Burn Featured Injury Prevention

How to prevent yourself from being injured in a fire

Do you know what steps to take to prevent a fire? Would you know what to do if a fire started in your home?

As part of Fire Prevention Week this week, we talked to former burn patients Fangshu Yu and Shintaro Tsukamoto. They have never met, but their stories are eerily similar. Both were in second-year university, living in off-campus housing, when they were seriously injured in house fires. They each only narrowly escaped, leaving both with extensive burns that required skin grafts.

Fangshu and Shintaro were both treated at Sunnybrook’s Ross Tilley Burn Centre, and now want to share their stories to help others avoid ending up in similar situations.

1) Look

Look for potential fire hazards around your home. According to the Ontario Office of the Fire Marshal, there are a few things you can do, including:

  • Always stay in the kitchen while cooking. If you must leave, turn off the stove.
  • Encourage smokers to smoke outside. Always extinguish cigarettes in large, deep ashtrays that cannot be knocked over.
  • Check electrical cords for damage such as fraying or nicks. A damaged cord can expose wires and result in a potential shock or fire hazard.

Simple activities like smoking and cooking can become deadly if you fall asleep. Dropping a lit cigarette onto the carpet or leaving a stove unattended can ignite a fire very quickly. Use good judgement, particularly if alcohol or other substances are involved.

2) Listen

Listen for the smoke alarms in an emergency. Make sure there are working smoke detectors in your home and test them regularly. Confirm that everyone knows the sound of the smoke alarms and can hear them in an emergency. There is no time to spare in a fire – early detection gives you the extra seconds you need to get out safely.

Not being able to hear the smoke detectors when the fire started was a factor in both Fangshu’s and Shintaro’s experiences – and in Shintaro’s case, there were no working smoke detectors at all.

“Working smoke detectors are so important. If they had been working in my house, maybe I would’ve had more time to get out,” Shintaro says.

Fangshu’s home did have smoke detectors, “but by the time I heard them going off, the smoke was so black and thick that I couldn’t see anything. When I opened my bedroom door, smoke just came pouring in,” she says.

Fangshu Yu, left, and Shintaro Tsukamoto were both injured in fires in their off-campus rental homes.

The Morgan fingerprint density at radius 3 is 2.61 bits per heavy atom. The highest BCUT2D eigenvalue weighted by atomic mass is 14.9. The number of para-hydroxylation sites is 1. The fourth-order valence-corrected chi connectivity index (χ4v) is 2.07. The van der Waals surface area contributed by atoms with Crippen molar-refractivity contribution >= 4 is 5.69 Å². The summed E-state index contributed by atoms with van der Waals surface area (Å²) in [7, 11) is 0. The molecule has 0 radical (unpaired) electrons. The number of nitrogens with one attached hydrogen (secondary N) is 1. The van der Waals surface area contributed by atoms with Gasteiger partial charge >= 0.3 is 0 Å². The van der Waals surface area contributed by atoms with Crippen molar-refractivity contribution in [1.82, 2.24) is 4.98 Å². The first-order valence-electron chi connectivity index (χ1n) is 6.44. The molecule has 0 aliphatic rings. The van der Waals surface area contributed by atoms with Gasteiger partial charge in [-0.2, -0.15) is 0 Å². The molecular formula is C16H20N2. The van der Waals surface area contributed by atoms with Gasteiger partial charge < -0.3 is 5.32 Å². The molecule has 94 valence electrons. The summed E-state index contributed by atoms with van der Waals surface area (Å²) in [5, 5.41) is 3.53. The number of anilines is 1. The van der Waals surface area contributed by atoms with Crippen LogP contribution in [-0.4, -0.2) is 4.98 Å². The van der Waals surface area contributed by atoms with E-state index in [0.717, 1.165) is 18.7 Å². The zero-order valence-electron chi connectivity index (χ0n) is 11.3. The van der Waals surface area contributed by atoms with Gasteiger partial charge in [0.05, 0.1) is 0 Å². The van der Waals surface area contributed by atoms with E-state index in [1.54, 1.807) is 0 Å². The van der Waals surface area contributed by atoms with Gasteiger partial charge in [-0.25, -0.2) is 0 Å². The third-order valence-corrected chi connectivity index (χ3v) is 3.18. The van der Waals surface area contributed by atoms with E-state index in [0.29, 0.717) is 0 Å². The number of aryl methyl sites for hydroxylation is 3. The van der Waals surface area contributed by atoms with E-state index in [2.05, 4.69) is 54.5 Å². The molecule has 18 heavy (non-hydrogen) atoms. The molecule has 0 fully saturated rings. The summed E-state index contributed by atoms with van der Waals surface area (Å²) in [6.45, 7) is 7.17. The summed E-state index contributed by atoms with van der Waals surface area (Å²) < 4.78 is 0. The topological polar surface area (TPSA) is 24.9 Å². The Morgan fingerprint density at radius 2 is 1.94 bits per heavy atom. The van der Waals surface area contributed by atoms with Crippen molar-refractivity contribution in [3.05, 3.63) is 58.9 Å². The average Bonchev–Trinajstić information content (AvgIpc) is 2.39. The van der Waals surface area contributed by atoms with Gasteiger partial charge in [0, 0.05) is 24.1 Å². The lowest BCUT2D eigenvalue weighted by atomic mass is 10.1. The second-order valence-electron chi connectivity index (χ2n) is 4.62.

3) Learn

Learn two ways out of every room. Practice a home fire escape plan with everyone in your home before a fire starts so you and your family can get out quickly.

Fangshu and Shintaro each had only one way out of their homes because they were unable to escape through the windows; Fangshu’s didn’t open far enough, while Shintaro’s basement window was too small to fit through. Both were forced to leave their rooms and navigate dangerous, smoke-filled hallways and staircases in order to escape.

“If the window opened further, maybe things would have turned out differently,” says Fangshu. She received extensive burns to her arms and hands as she crawled along the floor to escape through the front door.

“Basements are not an ideal place to live, because many of them don’t have direct exits. Make sure there’s a way for you to safely escape in the event of a fire,” says Shintaro, who passed out from smoke inhalation while trying to unlock the back door after escaping from his basement bedroom.

He eventually regained consciousness and got out of the house, but the extreme heat generated by the fire caused thermal burns to Shintaro’s hands, arms, neck and face while he was unconscious. The smoke Shintaro inhaled during the fire also damaged his lungs, meaning he was intubated and unable to speak for weeks.

4) Get out and stay out

When smoke alarms sound in an emergency, get out immediately and call 9-1-1 from outside. Never re-enter a burning building.

“It was probably a minute from the time I heard the smoke detector until I got out of the house,” Fangshu says. “Another minute after that, I could see the whole main floor in flames.”

If you do get a burn, the best initial treatment is cold water. If it’s a significant burn, call 9-1-1 and get to the nearest hospital. Do not attempt to use homemade remedies on the burn, such as butter, vinegar, oil or lemon.

About the author

Sybil Millar

Sybil Millar

Sybil Millar is the Communications Advisor for the Ross Tilley Burn Centre, Critical Care and Infectious Diseases programs at Sunnybrook.

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